Prostitution can never be normalised or rendered safe, a coalition of academics, NGOs and activists has said.
The Coalition on the Human Trafficking and Prostitution reform said that a prostitution reform law being proposed aimed to normalise prostitution and legitimise it "like any other job".
But it said the outcome would only be to protect men, pimps and traffickers, while harming most of those "caught in the web of prostitution".
It urged Parliamentary Secretary Rosianne Cutajar to revisit the data she has been given and see "the disastrous consequences" felt in other countries that legalised prostitution.
The coalition, which is made up of 45 individuals and entities, was reacting after junior minister Rosianne Cutajar argued earlier this week in parliament that for some women, prostitution was a legitimate career choice.
“We must be realistic and admit that while thousands of people become prostitutes against their own will, either because they have drug problems or a pimp, there are others who want to work in the sex industry," she said.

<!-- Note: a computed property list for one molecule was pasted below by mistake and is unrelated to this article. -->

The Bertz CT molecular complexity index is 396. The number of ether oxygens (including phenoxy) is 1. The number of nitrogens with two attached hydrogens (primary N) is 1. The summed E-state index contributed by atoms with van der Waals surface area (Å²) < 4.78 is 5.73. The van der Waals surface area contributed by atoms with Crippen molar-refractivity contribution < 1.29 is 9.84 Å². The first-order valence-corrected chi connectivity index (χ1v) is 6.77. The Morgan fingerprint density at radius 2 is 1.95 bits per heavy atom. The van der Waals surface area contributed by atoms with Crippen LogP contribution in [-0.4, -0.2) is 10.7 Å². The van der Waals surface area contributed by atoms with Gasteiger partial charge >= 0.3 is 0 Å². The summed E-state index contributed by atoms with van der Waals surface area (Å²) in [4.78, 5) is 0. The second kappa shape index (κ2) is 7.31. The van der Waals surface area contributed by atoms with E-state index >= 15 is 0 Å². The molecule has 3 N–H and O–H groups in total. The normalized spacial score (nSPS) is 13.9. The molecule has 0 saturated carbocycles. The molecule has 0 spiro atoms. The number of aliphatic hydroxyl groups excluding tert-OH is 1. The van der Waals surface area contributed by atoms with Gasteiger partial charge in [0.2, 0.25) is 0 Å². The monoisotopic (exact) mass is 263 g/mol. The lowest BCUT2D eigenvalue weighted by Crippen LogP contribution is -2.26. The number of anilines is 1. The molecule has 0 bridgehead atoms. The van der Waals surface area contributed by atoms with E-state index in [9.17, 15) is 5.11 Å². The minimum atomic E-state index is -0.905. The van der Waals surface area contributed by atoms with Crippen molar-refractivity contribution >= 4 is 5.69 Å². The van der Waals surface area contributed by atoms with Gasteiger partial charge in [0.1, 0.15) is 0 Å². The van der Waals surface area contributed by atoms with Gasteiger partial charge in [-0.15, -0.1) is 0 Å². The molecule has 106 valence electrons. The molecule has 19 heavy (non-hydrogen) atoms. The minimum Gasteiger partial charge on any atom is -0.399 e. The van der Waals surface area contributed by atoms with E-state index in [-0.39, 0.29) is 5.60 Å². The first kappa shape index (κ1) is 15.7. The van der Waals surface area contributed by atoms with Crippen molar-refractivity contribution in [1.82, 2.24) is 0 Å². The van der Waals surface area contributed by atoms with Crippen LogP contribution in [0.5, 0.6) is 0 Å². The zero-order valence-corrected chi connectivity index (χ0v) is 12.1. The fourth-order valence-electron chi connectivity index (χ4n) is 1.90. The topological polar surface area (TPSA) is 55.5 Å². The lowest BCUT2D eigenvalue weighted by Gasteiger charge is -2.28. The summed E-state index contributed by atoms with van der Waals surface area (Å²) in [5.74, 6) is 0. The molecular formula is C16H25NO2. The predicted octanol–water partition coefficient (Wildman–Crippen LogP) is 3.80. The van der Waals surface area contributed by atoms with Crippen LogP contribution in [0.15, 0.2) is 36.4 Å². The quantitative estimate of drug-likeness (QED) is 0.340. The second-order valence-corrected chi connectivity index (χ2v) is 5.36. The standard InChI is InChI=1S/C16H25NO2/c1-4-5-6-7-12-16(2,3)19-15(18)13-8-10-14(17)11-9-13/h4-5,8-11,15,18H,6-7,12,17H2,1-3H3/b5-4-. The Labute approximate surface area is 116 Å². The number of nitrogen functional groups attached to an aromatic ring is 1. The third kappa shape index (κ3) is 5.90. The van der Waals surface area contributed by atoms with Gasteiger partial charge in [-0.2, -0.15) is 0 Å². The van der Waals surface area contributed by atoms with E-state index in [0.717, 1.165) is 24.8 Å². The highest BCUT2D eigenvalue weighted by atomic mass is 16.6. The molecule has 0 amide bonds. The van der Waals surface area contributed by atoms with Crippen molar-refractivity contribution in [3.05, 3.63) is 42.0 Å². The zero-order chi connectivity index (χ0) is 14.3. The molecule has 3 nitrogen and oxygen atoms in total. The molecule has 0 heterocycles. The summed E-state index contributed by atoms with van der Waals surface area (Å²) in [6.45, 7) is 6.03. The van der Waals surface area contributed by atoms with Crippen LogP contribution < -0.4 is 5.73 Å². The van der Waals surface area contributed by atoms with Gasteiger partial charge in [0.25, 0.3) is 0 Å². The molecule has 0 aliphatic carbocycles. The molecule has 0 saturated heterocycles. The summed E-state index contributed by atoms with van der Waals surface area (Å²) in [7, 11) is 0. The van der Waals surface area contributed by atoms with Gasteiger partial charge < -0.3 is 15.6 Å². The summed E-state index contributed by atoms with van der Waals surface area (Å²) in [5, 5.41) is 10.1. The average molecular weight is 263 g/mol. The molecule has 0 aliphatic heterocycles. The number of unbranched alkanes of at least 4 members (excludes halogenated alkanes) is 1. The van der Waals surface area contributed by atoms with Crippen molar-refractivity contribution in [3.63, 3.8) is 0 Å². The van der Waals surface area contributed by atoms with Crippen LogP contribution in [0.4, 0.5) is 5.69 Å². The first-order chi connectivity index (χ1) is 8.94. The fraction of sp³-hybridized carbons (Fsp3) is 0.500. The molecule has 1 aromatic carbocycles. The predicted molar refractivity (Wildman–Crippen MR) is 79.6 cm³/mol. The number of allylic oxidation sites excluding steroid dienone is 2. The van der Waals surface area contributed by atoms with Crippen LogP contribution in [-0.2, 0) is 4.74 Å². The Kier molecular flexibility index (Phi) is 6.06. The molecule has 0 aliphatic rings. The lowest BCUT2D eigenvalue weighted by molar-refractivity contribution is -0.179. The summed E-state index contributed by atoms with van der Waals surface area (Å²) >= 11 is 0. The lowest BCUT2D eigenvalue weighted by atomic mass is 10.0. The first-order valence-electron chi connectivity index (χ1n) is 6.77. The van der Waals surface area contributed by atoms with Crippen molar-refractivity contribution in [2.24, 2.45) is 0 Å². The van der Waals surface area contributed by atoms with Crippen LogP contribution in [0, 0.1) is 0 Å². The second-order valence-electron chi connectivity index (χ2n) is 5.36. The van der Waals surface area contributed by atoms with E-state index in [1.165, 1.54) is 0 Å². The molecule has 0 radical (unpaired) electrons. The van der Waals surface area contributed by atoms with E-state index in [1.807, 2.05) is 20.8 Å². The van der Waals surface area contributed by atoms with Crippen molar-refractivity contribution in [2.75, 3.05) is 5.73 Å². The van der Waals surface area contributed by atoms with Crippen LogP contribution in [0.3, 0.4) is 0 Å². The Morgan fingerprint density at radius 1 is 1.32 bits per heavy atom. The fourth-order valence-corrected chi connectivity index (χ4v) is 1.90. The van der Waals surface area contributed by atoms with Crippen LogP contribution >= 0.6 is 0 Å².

Cutajar is spearheading a reform of prostitution laws which is expected to be presented in the coming months. While women's rights activists have argued that Malta should base its reform on the so-called 'Nordic model', which decriminalises prostitutes but criminalises their clients, Cutajar has argued that will only serve to drive prostitution underground.
On Wednesday, the coalition said that the destructive impacts of the sex trade are “deep and broad” both for those involved and society.
“Do we, for example, want to have to build six-foot anti-prostitute fences around schools like they did in Berlin? We, and our children, deserve better, as do those in prostitution against their will, or are vulnerable to it,” it said.
The coalition said that evidence from other countries clearly demonstrated that when the domestic sex trade is legalised, trafficking and other illegal activities increased in parallel.
“It is a terrible mistake to assume that our country can open the door to prostitution and keep out the international criminal sex trade.”
The coalition insisted that the only measure proven to combat the abuse of those who become prostitutes against their own will is to target the source of the problem and criminalise pimping and sex buying while protecting those who are being harmed.
“The Parliamentary Secretary cannot, in good conscience, pursue a law that will protect the few, enable Malta to become the Mediterranean’s sex-hub, and fail to protect the majority of women trapped in, or are vulnerable to abuse and exploitation,” it said.
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